With all the stories of bombings and mass shootings that surround us on a daily basis, it’s hard to remain hopeful about the future of mankind. But sometimes hope comes when you least expect, maybe from a crooked little smile or a Kit Kat bar.
Last night was AWANA night. David and I arrived just as the opening assembly was getting started. We signed in and hung around the check-in desk, visiting with other listeners and eating cookies that were intended for kids who brought their Bible, their book and their 50 cents and who wore their AWANA t-shirts. We heard young voices join together as they pledged allegiance to both the United States and the AWANA flags and as they practiced songs they’ll sing for their parents at the end-of-year celebration in three weeks.
As the music faded, there was momentary chaos as the Cubbies (3 and 4 year olds) went to their room, the Sparks (Kindergarten through 2nd grade) stayed in the sanctuary for story time, and the T&Ters (Truth and Training, 3rd grade through 6th grade) burst out the doors for game time. We began counting noses and progress cards to see how many kids each listener would have. There were plenty of adults, so when the T&Ters streamed back in one door and the Sparks whooped and hollered their way out the other a few minutes later, each listener settled down with 2 students.
I sat on the steps with two girls who were enthusiastic and motivated and made good progress. The 25 minutes flew by, and it was soon time to leave the T&Ters to their group lesson, go corral Cubbies fresh from the playground and try to get them to focus on Scripture memory work for a few minutes. The sweaty little bodies swirled around us, waiting for that magic moment when someone called their name. There were fewer of them than of the older group, so I only had one progress card. When I called “Bill’s” name, his face lit up and he broke into a huge smile, displaying one large permanent tooth that stood out from the baby teeth around it.
We found a vacant spot in the hallway and settled down on the floor. My settling took a bit longer than his, and by the time I was seated, he had his book in hand and proudly held it out for inspection. The lesson he was working on required written answers and he had completed them at home, filling in the blanks with big block-printed letters. I was pleasantly surprised. Most of the books stay in the bags from one week to the next. I signed his page as he peered over my shoulder, and we moved on to the next lesson. We read about children in Nepal, and he drew a picture of the toys mentioned in the story. We completed the section, and he ran to the check-in desk to collect his reward.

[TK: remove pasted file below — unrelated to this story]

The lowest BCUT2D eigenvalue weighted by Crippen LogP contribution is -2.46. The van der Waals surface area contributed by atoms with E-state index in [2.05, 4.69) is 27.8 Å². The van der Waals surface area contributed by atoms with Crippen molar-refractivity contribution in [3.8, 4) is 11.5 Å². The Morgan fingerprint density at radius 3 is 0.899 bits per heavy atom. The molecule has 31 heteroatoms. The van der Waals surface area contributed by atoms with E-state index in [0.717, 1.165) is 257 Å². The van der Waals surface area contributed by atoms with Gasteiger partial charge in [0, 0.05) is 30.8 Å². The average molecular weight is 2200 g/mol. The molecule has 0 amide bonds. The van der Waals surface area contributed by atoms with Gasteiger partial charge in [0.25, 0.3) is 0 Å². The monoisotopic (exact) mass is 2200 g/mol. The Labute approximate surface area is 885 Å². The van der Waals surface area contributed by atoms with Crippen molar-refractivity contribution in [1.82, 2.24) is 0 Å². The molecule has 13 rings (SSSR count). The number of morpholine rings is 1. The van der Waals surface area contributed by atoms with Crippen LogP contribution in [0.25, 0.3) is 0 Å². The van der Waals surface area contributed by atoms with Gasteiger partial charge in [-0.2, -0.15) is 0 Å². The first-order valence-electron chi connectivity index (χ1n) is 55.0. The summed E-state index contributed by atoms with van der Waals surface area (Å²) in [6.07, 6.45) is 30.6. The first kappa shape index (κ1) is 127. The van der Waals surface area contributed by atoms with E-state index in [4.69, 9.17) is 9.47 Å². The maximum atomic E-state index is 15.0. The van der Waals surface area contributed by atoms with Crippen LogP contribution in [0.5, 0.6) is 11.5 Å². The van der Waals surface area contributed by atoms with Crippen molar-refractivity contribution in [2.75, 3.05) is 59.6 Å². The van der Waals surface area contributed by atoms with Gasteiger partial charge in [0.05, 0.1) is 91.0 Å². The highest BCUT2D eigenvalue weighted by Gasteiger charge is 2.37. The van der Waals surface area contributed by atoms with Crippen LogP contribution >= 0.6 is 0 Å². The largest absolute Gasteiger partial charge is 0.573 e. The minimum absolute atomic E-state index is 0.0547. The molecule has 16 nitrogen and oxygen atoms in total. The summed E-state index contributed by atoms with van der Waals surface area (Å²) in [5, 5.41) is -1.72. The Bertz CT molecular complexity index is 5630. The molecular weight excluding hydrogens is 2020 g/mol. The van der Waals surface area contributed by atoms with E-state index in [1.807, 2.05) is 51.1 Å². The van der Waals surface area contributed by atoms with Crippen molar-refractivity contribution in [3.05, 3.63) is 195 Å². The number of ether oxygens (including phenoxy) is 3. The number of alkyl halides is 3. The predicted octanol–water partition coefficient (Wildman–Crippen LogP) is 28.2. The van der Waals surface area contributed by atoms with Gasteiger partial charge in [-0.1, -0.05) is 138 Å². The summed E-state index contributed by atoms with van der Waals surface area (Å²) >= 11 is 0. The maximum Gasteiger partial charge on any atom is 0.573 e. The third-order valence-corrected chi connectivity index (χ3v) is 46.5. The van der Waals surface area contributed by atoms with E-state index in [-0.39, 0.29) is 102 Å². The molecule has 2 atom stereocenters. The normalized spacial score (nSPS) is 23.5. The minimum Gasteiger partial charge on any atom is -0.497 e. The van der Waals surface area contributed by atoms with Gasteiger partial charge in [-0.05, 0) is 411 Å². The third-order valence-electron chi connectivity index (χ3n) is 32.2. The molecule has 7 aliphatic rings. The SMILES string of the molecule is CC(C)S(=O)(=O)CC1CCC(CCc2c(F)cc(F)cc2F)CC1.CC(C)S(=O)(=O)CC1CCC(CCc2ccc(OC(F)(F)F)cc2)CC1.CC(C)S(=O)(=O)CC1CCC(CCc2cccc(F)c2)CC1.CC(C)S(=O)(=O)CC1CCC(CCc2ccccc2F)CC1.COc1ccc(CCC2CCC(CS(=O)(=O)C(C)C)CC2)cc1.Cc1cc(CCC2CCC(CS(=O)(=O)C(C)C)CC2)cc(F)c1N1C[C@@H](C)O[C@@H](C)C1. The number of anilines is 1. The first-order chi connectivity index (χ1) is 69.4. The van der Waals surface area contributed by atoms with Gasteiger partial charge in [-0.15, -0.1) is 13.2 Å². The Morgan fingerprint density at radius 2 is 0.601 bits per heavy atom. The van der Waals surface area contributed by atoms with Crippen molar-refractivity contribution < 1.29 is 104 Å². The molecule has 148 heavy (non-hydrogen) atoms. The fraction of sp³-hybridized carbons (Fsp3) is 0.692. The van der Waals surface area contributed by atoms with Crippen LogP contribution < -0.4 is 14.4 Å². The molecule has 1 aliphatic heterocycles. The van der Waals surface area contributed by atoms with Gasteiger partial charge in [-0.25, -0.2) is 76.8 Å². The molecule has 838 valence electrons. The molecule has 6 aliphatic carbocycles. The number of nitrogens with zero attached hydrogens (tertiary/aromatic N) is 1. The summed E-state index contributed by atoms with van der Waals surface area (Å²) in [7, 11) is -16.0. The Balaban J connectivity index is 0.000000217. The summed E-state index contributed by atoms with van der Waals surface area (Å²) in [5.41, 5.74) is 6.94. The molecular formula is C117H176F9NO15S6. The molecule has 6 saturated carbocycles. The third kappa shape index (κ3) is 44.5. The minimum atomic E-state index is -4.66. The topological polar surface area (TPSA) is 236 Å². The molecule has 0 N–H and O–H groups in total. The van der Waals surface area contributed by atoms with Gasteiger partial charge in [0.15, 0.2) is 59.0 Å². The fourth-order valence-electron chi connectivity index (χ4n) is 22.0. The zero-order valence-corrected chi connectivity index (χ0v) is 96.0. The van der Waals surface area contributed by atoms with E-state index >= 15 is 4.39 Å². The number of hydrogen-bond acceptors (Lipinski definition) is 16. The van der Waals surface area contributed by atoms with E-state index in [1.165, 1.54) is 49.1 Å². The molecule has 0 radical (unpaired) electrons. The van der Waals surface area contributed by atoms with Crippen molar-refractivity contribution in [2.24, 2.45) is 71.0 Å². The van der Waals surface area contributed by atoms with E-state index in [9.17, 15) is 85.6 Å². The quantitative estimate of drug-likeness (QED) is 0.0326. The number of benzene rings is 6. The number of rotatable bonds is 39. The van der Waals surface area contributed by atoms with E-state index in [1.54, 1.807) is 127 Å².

In a minute he reappeared, sporting that toothy grin and a new jewel in the wings on his vest. He plopped down beside me, ready to get back to work. We read about King Josiah and how he smashed and burned the Asherah poles. I showed him a picture and tried to explain in words he would understand.
“People took pieces of wood and carved gods out of them and worshipped them. God didn’t like that at all,” I said.
“Yeah, because of the first commandment,” he said.
Somebody had definitely been working with him at home. He then showed evidence of more home study by reciting two Bible verses with just a little bit of prompting. He had worked hard and had earned the piece of candy each child receives at the end of the evening. I handed him a small Kit Kat bar and told him I was proud of him. He thanked me and turned to the serious work of unwrapping the candy. He carefully broke it in half and held out one of the pieces to me.
“Oh, that’s okay,” I said. “You eat it.”
“Awww,” he said, his grin fading. He looked like Mom when her Alzheimer’s was winning and my patience was losing and I refused her offers of help.
“Well,” I said quickly, “if you really want me to have it, I’d love to.”
“I just wanted to share.”
“Thank you. That’s very sweet.”
I took the chocolate-covered wafer from his hand, and we sat on the floor, sharing a silent moment of communion. It was a moment filled with hope.
And a child shall lead them. Isaiah 11:6
Now faith is confidence in what we hope for and assurance about what we do not see. Hebrews 11:1